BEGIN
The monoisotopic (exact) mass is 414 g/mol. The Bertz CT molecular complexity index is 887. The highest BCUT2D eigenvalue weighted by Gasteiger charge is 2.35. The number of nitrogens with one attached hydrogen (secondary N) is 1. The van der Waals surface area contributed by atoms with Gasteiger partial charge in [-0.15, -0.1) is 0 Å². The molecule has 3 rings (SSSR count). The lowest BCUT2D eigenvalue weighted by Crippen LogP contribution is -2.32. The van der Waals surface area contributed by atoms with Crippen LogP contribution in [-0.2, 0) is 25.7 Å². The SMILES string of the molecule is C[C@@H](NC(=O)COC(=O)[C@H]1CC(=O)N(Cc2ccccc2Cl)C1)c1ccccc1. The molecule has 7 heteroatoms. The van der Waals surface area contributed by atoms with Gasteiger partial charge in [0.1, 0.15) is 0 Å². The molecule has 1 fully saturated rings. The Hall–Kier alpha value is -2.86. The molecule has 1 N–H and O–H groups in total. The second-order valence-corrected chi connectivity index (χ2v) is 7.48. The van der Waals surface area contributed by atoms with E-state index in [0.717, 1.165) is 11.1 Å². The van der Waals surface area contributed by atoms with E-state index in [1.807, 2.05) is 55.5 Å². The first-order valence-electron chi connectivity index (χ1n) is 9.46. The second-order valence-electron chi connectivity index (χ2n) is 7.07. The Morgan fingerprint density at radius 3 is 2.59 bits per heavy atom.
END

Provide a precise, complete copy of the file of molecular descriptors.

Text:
The monoisotopic (exact) mass is 414 g/mol. The Bertz CT molecular complexity index is 887. The highest BCUT2D eigenvalue weighted by Gasteiger charge is 2.35. The number of nitrogens with one attached hydrogen (secondary N) is 1. The van der Waals surface area contributed by atoms with Gasteiger partial charge in [-0.15, -0.1) is 0 Å². The molecule has 3 rings (SSSR count). The lowest BCUT2D eigenvalue weighted by Crippen LogP contribution is -2.32. The van der Waals surface area contributed by atoms with Crippen LogP contribution in [-0.2, 0) is 25.7 Å². The SMILES string of the molecule is C[C@@H](NC(=O)COC(=O)[C@H]1CC(=O)N(Cc2ccccc2Cl)C1)c1ccccc1. The molecule has 7 heteroatoms. The van der Waals surface area contributed by atoms with Gasteiger partial charge in [0.1, 0.15) is 0 Å². The molecule has 1 fully saturated rings. The Hall–Kier alpha value is -2.86. The molecule has 1 N–H and O–H groups in total. The second-order valence-corrected chi connectivity index (χ2v) is 7.48. The van der Waals surface area contributed by atoms with E-state index in [0.717, 1.165) is 11.1 Å². The van der Waals surface area contributed by atoms with E-state index in [1.807, 2.05) is 55.5 Å². The first-order valence-electron chi connectivity index (χ1n) is 9.46. The second-order valence-electron chi connectivity index (χ2n) is 7.07. The Morgan fingerprint density at radius 3 is 2.59 bits per heavy atom.